Home Entertainment Did Lindsay Harrison and Sylvia Browne's Book End of Days: Predictions and Prophecies about the End of the World Really Predicted Coronavirus? Details Here
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Did Lindsay Harrison and Sylvia Browne's Book End of Days: Predictions and Prophecies about the End of the World Really Predicted Coronavirus? Details Here

Dahlia Wed Mar 25 2020
Did Lindsay Harrison and Sylvia Browne's Book End of Days: Predictions and Prophecies about the End of the World Really Predicted Coronavirus? Details Here

Does anyone wholeheartedly believe in clairvoyant? The question might have given rise to conflicting emotions in many of you. Yet in the era dominant by science and technology, it only seems about right to think of it as an absurd idea believing in prophecy and psychic power. 

Even so, the reality television star Kim Kardashian West is pretty much shocked by the prediction author Lindsay Harrison and Sylvia Brown made in their self-proclaimed psychic's 2008 book End of Days: Predictions and Prophecies About the End of the World. 

In around 2020, a severe pneumonia-like illness will spread throughout the globe, attacking the lungs and the bronchial tubes and resisting all known treatments", is an excerpt from the book, and it does sound familiar, doesn't it?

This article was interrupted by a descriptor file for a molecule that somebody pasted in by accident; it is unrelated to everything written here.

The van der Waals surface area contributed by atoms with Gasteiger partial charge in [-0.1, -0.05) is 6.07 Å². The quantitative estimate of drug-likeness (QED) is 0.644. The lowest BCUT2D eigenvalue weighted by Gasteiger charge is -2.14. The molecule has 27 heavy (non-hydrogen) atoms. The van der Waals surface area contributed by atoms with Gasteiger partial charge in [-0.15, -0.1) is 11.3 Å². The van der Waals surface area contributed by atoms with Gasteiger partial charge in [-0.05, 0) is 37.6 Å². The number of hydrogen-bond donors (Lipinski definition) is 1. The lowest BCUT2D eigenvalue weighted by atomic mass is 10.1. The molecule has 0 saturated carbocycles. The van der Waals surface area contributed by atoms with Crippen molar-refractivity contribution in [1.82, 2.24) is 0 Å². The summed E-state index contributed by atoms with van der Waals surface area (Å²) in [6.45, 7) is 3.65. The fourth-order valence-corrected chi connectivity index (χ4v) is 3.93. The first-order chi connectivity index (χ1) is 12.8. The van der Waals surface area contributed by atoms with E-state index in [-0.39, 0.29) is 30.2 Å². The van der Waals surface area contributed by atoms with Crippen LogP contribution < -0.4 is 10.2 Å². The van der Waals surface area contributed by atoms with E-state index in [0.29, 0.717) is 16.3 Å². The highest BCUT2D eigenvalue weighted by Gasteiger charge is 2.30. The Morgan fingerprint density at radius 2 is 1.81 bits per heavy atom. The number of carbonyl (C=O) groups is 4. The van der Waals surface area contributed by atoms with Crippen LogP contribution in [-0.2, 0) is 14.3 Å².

The Coronavirus pandemic has brought attention to the prognosis Harrison and Brown made in their book that went unheeded for 12 years. So, was the Coronavirus outbreak really foretold, and what else has been said by Brown regarding the outbreak? Details in the article.

What Lay in Store For Us As Per Self Proclaimed Psychic Sylvia Browne

American author, Sylvia Browne's works remained criticized time and again; still, she has penned over 40 books and is listed under New York Times bestselling author. Browne died on 20 November 2013, at the age of 77.

Sylvia Browne
Sylvia Browne has penned over 40 books. Source: The New York Times 

On the other hand, Lindsay Harrison is a writer and teacher and currently resides in New York City. He is also specialized in ghostwriting and celebrity memoirs.

Both co-wrote the book titled End of Days: Predictions and Prophecies about the End of the World, published in 2008. Penguin Random published it in the US while Piatkus, an imprint of Hachette-owned publisher Little Brown Book Group, issued the book in the UK.

In the printed work, Browne discusses myriads of 'end-of-days prophecies' made in the past, including that of French astrologer, Nostradamus, and the Book of Revelation.

Sylvia Browne
Sylvia Browne's prediction about Coronavirus in the book End of Days. Source: Center for Inquiry

In addition, she also puts her psychic power to use, providing her own predictions to unanswered questions as What is coming in the next 50 years or 100 years? If the world is really going to end, what will it unfold in the final hours? What do the prophecies of Nostradamus and Book of Revelation mean? 

The success of the Book After Kardashian Tweet

Browne has posthumously drawn attention to her 12 years old publication after social media went frenzy over a passage in the book. And, when celebrity figures like Kim Kardashian West tweeted the short passage, it only served to intensify the social media meltdown.

West shared the picture from Brown's End of Days on March 12, 2020, and as of now, the twitter post has over 48,500 tweets. 

Kim Kardashian West
Kim Kardashian posted a excerpt from Sylvia Brown's book. Source: Twitter

The book currently holds the second position in Amazon's Top 20 Most Sold and Most Read Books of the Week. According to Newsweek, the book is among the top 10 Kindle E-books in the US and UK.